Reflections on Solidarity

by Pranav Jani, @pranavjani

It’s two months after the #Ferguson2MLA action in Vancouver on January 9, and I had planned to write this up a while ago following the wonderful posts of Koritha Mitchell and Amber Riaz. But it’s still worth reflecting on the lessons and powerful message of the action—which was far beyond anything the ad-hoc team of organizers could have imagined when we threw ourselves into the planning over social media and Skype sometime during finals and over the holidays.

I mean, did you see the videos of the nearly 200 people gathered for the teach-in/speak out, or the boisterous voices of the dozens and dozens who went through the convention center, up and down escalators, chanting and demonstrating? Can you imagine that we had a discussion beforehand as to whether or not to raise chants since at campus actions, let’s just say it, professors are often not the loudest and boldest participants?

That energy didn’t come from nowhere.  It came from the unity and conviction that was inspired by the feeling, permeating the entire crowd, that we will not be silent while atrocities are going on, while a movement is happening everywhere. And that we would bring that conviction in our own workspaces, and challenge the notion of “business as usual.”

I’ve got too much to say about this. I’m overwhelmed by all the good that happened. The goal was to use that event as way to inspire us as we went back to our cities and campuses—and that certainly happened for me, as I rejoined the #BlackLivesMatter organizing here in Columbus, Ohio.

So instead of further personal reflections, or details about the organizing process, or the challenges of multiracial organizing against anti-Black racism—all of which are worthwhile topics of discussion—I am writing out the speech I gave at the event, modified and cleaned up slightly for this medium.

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Pranav Jani #Ferguson2MLA

Right outside this hall, as I was inviting people to come in, I was asked by an African American colleague: “Why is it that all of a sudden South Asians are interested in Black people?”

The comment smarted a bit.  But I said,

— Well, I understand why you might say that. We have anti-Black racism in our own community.  We sometimes think we’re white. We sometimes swallow the ‘model minority’ myth ourselves.

At the same time, I said

— I’m a socialist of color. There’s nowhere else for me to be. I identify because of my racial and ethnic identity, but I can’t be reduced to that. What’s in my head matters as much as who I am. And that means, right now, saying yes, #BlackLivesMatter. And here we are.

This exchange is definitely not representative of my experience in the movement. But it highlights what I want to say today about solidarity: that it’s hard, but it’s also necessary.

So, yes, I’m coming to you as a desi socialist.

I’m coming to you from Ohio—that contradictory state whose northern border is Canada but whose southern border is the former slave state of Kentucky. That is proud of the Underground Railroad, but was full of sundown towns where it was not safe to be dark after dark.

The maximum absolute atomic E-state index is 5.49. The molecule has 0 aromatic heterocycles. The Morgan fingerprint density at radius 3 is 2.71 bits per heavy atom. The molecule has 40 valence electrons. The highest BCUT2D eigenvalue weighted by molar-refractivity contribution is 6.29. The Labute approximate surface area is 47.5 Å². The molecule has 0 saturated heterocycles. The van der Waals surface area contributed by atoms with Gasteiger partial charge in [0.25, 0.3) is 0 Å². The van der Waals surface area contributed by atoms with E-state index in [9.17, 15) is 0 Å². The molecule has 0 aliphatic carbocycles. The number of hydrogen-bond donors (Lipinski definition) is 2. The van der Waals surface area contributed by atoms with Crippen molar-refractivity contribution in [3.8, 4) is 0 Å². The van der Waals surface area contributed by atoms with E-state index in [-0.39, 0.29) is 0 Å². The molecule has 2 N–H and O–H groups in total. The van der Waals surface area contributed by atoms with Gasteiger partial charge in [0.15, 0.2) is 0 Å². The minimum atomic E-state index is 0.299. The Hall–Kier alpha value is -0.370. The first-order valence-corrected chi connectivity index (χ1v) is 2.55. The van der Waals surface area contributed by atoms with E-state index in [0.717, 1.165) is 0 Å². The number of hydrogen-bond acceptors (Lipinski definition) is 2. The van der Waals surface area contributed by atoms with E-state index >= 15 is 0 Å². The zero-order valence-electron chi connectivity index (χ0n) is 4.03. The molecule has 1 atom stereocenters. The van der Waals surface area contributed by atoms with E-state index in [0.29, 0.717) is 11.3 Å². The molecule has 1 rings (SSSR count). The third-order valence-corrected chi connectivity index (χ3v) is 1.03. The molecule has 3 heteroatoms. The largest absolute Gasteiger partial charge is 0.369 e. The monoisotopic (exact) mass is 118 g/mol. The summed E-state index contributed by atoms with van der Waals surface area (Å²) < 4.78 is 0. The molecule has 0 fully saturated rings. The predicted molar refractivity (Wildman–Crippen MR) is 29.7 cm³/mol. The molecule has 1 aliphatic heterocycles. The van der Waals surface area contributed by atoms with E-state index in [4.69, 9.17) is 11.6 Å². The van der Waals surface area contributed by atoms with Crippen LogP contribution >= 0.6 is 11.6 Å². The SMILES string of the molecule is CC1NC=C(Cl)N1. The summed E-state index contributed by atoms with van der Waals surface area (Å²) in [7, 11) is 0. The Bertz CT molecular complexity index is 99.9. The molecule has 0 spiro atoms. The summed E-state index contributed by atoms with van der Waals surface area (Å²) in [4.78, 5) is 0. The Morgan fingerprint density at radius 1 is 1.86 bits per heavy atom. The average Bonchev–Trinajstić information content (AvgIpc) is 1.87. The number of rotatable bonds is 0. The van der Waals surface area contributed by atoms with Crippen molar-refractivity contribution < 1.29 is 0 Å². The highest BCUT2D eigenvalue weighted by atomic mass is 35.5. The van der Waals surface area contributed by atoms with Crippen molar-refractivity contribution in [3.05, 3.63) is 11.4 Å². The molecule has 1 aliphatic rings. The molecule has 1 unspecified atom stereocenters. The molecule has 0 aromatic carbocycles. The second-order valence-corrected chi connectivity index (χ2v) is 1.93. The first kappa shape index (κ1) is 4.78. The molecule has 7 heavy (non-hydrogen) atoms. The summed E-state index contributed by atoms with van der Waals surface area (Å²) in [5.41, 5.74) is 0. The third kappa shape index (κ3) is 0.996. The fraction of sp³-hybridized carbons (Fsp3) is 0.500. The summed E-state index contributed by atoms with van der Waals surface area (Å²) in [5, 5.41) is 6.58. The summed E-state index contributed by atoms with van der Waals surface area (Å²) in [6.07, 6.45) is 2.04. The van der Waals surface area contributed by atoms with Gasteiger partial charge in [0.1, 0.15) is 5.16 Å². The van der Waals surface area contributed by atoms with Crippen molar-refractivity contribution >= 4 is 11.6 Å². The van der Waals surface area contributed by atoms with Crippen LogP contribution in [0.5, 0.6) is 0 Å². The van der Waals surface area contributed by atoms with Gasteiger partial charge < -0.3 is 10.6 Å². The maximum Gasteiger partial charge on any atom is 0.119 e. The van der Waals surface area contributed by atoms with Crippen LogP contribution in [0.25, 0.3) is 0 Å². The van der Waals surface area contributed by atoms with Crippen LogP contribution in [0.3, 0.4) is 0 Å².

The state that gave us Toni Morrison.  And now, the state where the 22-year-old John Crawford was gunned down in a Walmart department store for holding a fake gun. The state where 12-year-old Tamir Rice was gunned down with impunity for holding a toy gun in a public park.

But today, the state of Ohio is alive with struggle.

Week in and week out, day in and day out, anti-racist activists are organizing, planning, drawing people in. This is led in our city by mostly young Black activists, often women, often queer—and I want to give them a shout-out.

What we’re seeing is just a whole lot of creativity and guts. Like the sit-in organized by the Ohio Student Association (OSA) at the Beavercreek police station to demand action against the murder of John Crawford organized by OSA. Like some of the biggest and most vibrant marches I’ve seen in the city, organized by queer POC leadership in the #Cbus2Ferguson group, leading hundreds to march through the streets to the police headquarters to demand change.

We’re also seeing teach-ins and study groups and organizing meetings—where professors and graduate students are also doing their part. The Department of Women’s, Gender and Sexuality Studies held an effective teach-in. Graduate students in African and African-American Studies have organized a network called Effective Steps to Resistance, bringing community and campus together. My group, the International Socialist Organization (ISO), has organized a 3-day study series on “Black Liberation and Socialism,” and is bringing trans activist and resistance fighter CeCe McDonald to campus.

In Columbus, as everywhere around the country, these actions have raised debates and questions. The one I want to focus on is: what is solidarity? How to build it? How to avoid the pitfalls that may come up?

In this forum I’d like to connect this to what Palestinian-American professor Edward Said called the “task of the intellectual.” The intellectual, Said wrote in Representations of the Intellectual, has an “obligation to fulfill…For the intellectual the task, I believe, is explicitly to universalize the crisis, to give greater human scope to what a particular race or nation suffered, to associate that experience with the sufferings of others.”

Solidarity as the task of the intellectual. What an interesting idea.

I’d like to make two points about this topic.

First, that solidarity is not easy.

The first step is that people not directly experiencing direct targeting need to actually care enough to think it’s worth their time.

And when they do, they may feel like putting themselves forward in place of those who are most directly impacted. This can lead to the opposite of the intent.

To paraphrase Said: one should never put solidarity before criticism. The way I take this is that just because we want to show unity, we should not refrain from raising questions or thinking critically.